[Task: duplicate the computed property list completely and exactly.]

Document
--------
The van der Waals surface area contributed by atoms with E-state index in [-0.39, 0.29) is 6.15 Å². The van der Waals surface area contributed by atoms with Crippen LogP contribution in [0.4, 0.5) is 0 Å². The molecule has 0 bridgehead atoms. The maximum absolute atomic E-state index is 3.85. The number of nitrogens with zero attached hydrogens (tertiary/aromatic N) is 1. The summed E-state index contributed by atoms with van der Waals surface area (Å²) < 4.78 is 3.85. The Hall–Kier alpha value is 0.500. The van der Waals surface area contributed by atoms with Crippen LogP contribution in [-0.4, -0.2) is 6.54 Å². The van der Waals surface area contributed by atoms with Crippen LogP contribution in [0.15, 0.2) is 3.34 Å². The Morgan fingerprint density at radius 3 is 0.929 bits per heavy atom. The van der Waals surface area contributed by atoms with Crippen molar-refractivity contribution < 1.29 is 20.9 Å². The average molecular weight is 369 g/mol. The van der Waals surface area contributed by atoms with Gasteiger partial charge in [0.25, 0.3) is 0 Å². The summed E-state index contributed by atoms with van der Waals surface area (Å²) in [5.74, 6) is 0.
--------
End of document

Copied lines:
The van der Waals surface area contributed by atoms with E-state index in [-0.39, 0.29) is 6.15 Å². The van der Waals surface area contributed by atoms with Crippen LogP contribution in [0.4, 0.5) is 0 Å². The molecule has 0 bridgehead atoms. The maximum absolute atomic E-state index is 3.85. The number of nitrogens with zero attached hydrogens (tertiary/aromatic N) is 1. The summed E-state index contributed by atoms with van der Waals surface area (Å²) < 4.78 is 3.85. The Hall–Kier alpha value is 0.500. The van der Waals surface area contributed by atoms with Crippen LogP contribution in [-0.4, -0.2) is 6.54 Å². The van der Waals surface area contributed by atoms with Crippen LogP contribution in [0.15, 0.2) is 3.34 Å². The Morgan fingerprint density at radius 3 is 0.929 bits per heavy atom. The van der Waals surface area contributed by atoms with Crippen molar-refractivity contribution < 1.29 is 20.9 Å². The average molecular weight is 369 g/mol. The van der Waals surface area contributed by atoms with Gasteiger partial charge in [0.25, 0.3) is 0 Å². The summed E-state index contributed by atoms with van der Waals surface area (Å²) in [5.74, 6) is 0.